by Jan D. Bastmeijer ~ 2016
Suwidji Wongso & Co.
These pages are on the cultivation and taxonomy of plants of the genus Cryptocoryne & Lagenandra (Araceae)
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Cryptocoryne cordata Griff. var. cordata

Cryptocoryne cordata var. cordata is one of the eldest known Cryptoccoynes, described by Griffith in 1851. It grows in a great part of W. Malaysia reaching the south of peninsular Thailand, but is not present in Singapore. Other varieties of C. cordata grow in Thailand (C. siamensis var. siamensis), in Borneo (C. grabowski), and in Sumatra (C. siamensis var. diderici). See an overview in the cordata group.
For a long time C. cordata var. cordata was difficult to grow, but today we know how to do it.

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Habitat of C. cordata var. cordata in a quiet park in the Narathiwat province in S. Thailand.
coll. SW s.n.
photo Wongso
C. cordata var. cordata is found in many jungle streams in Johore.
coll. CK 63
photo Kettner
Submerged specimens of C. cordata var. cordata (dark patches) in a quickly flowing stream along a road in Johore, together with Eriocaulon longifolium.
coll. NJM 01-07
photo Jacobsen
An almost stagnant stream near the coast in Johore behind a parking place of a restaurant. C. cordata var. cordata (centre) grows loosely rooted in the mud.
coll. B 804
Growing under the canopy of Sago palms in the Narathiwat province in S Thailand. You would sink to your knees in the mud.
coll. NJT 02-26
photo Jacobsen

Uprooted plants from Narathiwat. Note the pale green lower side of the leaves.
coll. NJT 02-26
photo Jacobsen
A quickly running stream al low water with C. cordata var. cordata sheltered behind a fallen tree.
coll. B 797
Flowering plants in a muddy stream.
coll. NJ 78-57
photo Jacobsen

You can grow them semi-emersed with the roots submersed in a loose beech tree mould ...
coll.NJM 01-07, cult. NJ
photo Jacobsen

... and rise or sink the waterlevel as you like. It is a good practise to lay a pebble on the rhizome to fix it when you start.
coll. Scholler s.n., cult. B 1251
Grown fully submersed in pure beech tree litter, the cordate leaves are almost flat with small dark markings.
coll. Mie 06-01, cult. B1152
A cultivated plant in a leaf mold from the alder tree (Alnus). This works very well but the mould decomposes fast.
coll. Scholler s.n., cult. Jacobsen
photo Jacobsen

Upper side of the leaves. Left: cultivated with clay in the beech tree litter substrate, right: with only beech tree litter.
coll. and cult. NJT 02-26
photo Jacobsen
Lower side of the leaves.The leaves have grown emerged out of the water.
coll. and cult. NJT 02-26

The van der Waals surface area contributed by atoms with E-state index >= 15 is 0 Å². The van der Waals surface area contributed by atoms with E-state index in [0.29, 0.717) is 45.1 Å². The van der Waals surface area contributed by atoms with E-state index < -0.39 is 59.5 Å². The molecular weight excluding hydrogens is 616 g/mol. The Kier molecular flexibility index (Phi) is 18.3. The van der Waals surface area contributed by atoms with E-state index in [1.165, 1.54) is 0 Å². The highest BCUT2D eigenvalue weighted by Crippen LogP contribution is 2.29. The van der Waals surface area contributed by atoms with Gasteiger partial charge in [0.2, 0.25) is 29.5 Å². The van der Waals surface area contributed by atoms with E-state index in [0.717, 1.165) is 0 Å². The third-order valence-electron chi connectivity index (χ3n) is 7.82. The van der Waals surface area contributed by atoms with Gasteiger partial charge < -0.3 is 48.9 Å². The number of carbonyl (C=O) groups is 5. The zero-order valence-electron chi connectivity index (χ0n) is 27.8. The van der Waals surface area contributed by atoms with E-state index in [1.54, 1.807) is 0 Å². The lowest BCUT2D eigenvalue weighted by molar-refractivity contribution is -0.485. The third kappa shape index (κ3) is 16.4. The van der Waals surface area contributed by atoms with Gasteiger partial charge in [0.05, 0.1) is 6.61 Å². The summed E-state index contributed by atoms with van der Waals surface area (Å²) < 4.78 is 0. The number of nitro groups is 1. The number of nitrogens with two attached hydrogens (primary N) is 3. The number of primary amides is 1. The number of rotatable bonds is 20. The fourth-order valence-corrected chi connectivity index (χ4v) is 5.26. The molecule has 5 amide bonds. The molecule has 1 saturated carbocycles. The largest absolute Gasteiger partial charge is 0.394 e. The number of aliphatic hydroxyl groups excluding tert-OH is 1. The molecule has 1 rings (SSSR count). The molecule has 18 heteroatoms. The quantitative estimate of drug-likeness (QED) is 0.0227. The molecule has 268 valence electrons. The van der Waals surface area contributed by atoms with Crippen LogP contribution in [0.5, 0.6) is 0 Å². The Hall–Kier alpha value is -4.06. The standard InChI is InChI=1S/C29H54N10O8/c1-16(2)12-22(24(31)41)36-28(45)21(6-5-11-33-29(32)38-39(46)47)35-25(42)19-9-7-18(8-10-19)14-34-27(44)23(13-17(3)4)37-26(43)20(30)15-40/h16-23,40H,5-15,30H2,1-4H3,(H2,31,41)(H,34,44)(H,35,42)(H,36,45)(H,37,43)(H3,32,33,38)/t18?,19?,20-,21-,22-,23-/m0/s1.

photo Jacobsen
This plant is cultivated emersed in a pot with pure beech tree litter. This works for - say - half a year, after the soil is fully decomposed and the plant may collapse.
coll. Kleemann 02-10, cult B 923
The pioneer Crypts grower in the USA, R.A. Gasser cultivated this plant around 1960. This setup is of course a showcase.
unknown origin, cult. Gasser T82
photo Gasser

The bright yellow limb of the spathe of C. cordata var. cordata. There is no pronounced collar. Only with special lighting you can see that the limb is a bit more glossy than the collar zone / throat.
coll. & cult. NJM 01-07
photo Jacobsen

Opened kettle of a fresh spathe of C. cordata var. cordata. The pollen tubes are closed (dark points), the stigma's are upright.
coll. Mie 06-01, cult B1152
Opened kettle of a two / three days old spathe of C. cordata var. cordata. The pollen is extruded and the styles bent down.
coll. NJ78-57
photo Jacobsen

An immature fruit of of C. cordata var. cordata. The female flowers are the only part of the spathe that will survive after a successful pollination.
coll. Bogner 1712
photo Bogner

C. cordata var. cordata from Malacca was posthumous published in 1851 by William Griffith, who died in 1835. Realize that at that time only C. spiralis(1830), C. ciliata (1832) and C. retrospiralis (1841) were known. Read his article in the Document service.
drawing Griffith
H.N. Ridley, the first director of the Singapore Botanical Garden, made this drawing in 1929. This plant was also found Malacca, W. Malaysia.
courtesy Kew herbarium
unpublished drawing by H.N. Ridley
Drawing of C. cordata var. cordata in de Wit 1960b, 1990. The small plant top left is from Johore (Corner s.n.) the other plant is from Pahang (Murdoch 213). The drawing is erroneously presented as var. grabowskii from Borneo.
drawing Ike Zewald
Distribution of C. cordata var. cordata in W. Malaysia and southern Thailand. Much fieldwork had to be done to resolve the questions about the different var's in C. cordata.

See also the other Cryptocoryne of the cordata-group

Updated July 2012
Literature: see the cordata-group

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